The civil service exam basically consisted of three-degree levels, which included prefectural, provincial, and national (Wakeman, 21). While a degree-holder could be eligible for a government post no matter what degree he possessed, only those who earned the highest level of degrees were guaranteed positions in the government (Wakeman, 22). Thus, the possession of a degree, or lack there of, created distinctions within the gentry itself because of the difficulty involved in lifelong study in order to attain the higher-level degrees. As a result, such degrees “conferred immense social prestige” (Wakeman, 22). Wakeman states: “The upper gentry [who succeeded at provincial and national level exams] were notably distinguished from lower degree holders [who only passed the prefectural level exam]” (22). These lower degree holders “were often referred to as ‘gentry commoners’” (Wakeman, 22-23).
Indeed, high-level degrees were respected because they were so difficult to earn. It was common knowledge that “each of the two million students waiting outside the prefectural examination halls of the empire in any given year knew that he had only one chance in six thousand of ever reaching the top rank where a bureaucratic post would be would be guaranteed him” (Wakeman, 22, 24). Even if one was to attain a high-level degree, “the degree-holder had to take examinations every three years until old age just to maintain his gentry status” (Wakeman, 24). Nonetheless, there was a high culture maintained among all the members of the gentry. Being able to read classical Chinese, write calligraphy, and possess knowledge of the Confucian canon united the gentry in their mindset and differentiated them from peasants because of their specialized abilities (Wakeman, 23).
But for those who did not succeed in exams, anomie and frustration could result. With studying so intensive and the odds stacked against examination candidates, unsatisfied low-level degree holders could be motivated to stage revolts or rebellions (Wakeman, 24). But such dissent against the system could be often quelled by the central government via the awarding of titles to senior degree-holders of lower standing (Wakeman, 24). On the other hand, the possibility of social mobility, a rare occurrence in classical civilizations, which entailed the earning of a degree that could rocket one from rags to riches, had a strong influence in traditional China (Wakeman, 23). Degrees offered a “social recognition [that] satisfied even the lowliest degree-holder and set him apart from simple commoners” (Wakeman, 24). Thus, the exam system was stable overall as “the possibility of success, however unlikely, alleviated social discontent and gave the civilization tenacious staying-power” (Wakeman, 23).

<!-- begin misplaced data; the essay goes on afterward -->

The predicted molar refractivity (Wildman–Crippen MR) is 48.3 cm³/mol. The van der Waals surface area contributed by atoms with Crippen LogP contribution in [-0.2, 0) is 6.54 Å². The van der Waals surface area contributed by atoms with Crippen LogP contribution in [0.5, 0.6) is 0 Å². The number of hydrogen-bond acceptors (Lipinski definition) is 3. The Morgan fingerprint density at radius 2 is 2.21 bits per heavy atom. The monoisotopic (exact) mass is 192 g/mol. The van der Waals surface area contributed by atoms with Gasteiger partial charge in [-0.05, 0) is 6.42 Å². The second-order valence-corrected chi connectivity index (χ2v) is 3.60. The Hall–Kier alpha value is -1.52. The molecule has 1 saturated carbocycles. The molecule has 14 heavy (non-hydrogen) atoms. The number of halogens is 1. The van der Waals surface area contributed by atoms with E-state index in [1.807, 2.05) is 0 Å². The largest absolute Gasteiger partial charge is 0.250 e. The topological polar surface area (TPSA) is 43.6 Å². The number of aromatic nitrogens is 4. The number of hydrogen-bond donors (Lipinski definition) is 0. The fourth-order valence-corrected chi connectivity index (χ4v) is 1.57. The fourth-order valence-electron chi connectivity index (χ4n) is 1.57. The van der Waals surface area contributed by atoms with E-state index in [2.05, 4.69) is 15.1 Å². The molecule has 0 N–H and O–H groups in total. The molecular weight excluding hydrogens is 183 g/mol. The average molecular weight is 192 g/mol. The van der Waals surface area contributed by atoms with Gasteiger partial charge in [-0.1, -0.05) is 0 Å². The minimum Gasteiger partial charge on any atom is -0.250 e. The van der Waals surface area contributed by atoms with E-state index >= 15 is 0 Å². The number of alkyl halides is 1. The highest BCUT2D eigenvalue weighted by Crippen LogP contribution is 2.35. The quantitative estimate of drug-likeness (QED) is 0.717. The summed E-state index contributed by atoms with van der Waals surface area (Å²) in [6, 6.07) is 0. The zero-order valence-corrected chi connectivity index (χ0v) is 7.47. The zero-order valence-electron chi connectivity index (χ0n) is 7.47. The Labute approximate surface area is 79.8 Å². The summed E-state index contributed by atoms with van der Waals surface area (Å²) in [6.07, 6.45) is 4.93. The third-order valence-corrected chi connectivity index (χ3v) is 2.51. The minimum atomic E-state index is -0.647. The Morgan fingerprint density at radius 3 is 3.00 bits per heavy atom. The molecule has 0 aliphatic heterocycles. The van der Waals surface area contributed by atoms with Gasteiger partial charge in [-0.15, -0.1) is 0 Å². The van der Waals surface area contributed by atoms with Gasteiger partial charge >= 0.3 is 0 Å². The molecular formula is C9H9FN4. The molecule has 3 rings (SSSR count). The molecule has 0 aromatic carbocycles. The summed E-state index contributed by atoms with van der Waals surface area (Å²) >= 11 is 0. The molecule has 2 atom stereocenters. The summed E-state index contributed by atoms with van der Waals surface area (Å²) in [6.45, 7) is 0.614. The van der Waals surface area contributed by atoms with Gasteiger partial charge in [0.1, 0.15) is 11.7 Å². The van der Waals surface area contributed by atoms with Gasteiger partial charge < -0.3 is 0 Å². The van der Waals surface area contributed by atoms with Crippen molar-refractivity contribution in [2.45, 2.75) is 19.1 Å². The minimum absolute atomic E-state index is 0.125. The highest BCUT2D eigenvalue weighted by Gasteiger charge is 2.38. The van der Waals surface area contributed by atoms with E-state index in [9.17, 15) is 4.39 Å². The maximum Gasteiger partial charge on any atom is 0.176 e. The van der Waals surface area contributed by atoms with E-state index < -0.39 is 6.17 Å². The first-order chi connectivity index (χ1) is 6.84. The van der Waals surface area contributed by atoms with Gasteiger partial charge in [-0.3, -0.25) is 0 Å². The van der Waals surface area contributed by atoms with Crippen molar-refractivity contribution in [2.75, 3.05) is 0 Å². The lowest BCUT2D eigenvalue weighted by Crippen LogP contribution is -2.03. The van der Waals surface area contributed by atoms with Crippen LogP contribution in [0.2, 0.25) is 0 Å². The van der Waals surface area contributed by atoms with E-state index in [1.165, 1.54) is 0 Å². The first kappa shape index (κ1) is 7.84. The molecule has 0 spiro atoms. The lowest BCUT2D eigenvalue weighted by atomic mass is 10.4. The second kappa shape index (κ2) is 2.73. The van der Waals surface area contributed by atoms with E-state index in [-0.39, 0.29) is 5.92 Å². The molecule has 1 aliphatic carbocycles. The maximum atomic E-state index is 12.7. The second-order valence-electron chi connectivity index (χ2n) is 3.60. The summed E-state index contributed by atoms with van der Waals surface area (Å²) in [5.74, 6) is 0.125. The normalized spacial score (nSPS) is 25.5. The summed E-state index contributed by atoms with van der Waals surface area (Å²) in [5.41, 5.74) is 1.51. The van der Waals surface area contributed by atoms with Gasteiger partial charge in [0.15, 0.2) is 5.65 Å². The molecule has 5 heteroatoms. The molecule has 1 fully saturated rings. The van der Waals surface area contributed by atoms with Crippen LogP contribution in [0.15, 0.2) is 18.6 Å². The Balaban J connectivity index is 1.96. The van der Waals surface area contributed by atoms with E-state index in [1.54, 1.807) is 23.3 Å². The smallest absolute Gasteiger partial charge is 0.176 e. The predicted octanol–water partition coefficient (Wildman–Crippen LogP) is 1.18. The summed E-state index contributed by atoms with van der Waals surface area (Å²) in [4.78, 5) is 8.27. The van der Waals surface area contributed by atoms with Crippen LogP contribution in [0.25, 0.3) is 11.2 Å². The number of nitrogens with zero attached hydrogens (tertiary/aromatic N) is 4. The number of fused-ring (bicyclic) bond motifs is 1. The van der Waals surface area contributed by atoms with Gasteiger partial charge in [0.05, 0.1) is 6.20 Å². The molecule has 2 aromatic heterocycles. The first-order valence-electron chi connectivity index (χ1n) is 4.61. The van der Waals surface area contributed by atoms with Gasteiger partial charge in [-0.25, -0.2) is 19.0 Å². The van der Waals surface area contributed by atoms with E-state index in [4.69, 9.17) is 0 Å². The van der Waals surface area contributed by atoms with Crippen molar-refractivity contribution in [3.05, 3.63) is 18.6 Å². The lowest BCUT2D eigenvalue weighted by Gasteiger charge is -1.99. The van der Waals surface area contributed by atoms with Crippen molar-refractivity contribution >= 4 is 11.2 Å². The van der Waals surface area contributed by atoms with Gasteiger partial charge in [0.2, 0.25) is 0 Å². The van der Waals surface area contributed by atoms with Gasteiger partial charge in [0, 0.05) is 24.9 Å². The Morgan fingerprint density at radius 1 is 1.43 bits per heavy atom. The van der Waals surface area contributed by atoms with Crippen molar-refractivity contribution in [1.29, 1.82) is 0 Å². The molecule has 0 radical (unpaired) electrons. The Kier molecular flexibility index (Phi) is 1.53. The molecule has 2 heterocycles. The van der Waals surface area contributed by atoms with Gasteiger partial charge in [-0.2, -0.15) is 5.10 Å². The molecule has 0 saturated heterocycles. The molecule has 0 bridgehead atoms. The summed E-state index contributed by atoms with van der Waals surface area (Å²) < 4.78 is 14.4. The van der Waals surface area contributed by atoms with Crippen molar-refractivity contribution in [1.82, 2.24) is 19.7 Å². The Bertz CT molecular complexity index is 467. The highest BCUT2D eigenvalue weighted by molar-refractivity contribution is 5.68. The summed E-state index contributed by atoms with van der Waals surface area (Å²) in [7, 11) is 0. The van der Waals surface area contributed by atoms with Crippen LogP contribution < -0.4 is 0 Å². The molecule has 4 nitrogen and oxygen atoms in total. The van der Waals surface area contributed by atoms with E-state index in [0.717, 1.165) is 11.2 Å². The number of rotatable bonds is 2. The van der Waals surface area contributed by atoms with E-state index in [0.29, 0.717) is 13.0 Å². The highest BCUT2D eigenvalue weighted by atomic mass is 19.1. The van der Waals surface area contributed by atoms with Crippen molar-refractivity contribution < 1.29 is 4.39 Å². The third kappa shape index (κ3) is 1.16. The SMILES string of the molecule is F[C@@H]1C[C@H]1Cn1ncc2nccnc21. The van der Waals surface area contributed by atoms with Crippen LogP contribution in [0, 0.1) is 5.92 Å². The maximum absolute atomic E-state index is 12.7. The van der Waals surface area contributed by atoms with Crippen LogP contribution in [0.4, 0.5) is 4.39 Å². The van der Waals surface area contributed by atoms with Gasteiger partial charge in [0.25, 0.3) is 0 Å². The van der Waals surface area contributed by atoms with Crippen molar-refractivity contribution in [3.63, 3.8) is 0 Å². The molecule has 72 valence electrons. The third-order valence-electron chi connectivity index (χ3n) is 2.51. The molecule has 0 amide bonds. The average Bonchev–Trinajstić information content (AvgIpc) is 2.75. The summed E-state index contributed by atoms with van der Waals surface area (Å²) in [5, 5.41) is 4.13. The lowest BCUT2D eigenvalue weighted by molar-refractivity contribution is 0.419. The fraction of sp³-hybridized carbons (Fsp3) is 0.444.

Conclusively, the traditional Chinese political system was autocratic and utilized a civil service examination that remained stabilized by candidates dedicating their lives to Confucian education and earning high-level degrees. Confucianism’s filial piety promoted the hierarchy involved in the autocratic government. Education infused Confucian ideals in officials and promoted a high gentry culture among the educated, uniting them in their knowledge. The arduous studying for exams was a lifelong process that promoted dedication to the system, where the possibility of upward mobility proved motivation enough to keep the system stable.
 The Romanization of Chinese used in the essay is the Pinyin system.
Wakeman, Frederic. The Fall of Imperial China. New York: The Free Press, 1975. 19-37. Print.
Written for Prof. Bell's HIST182 (Modern China) on April 19, 2010.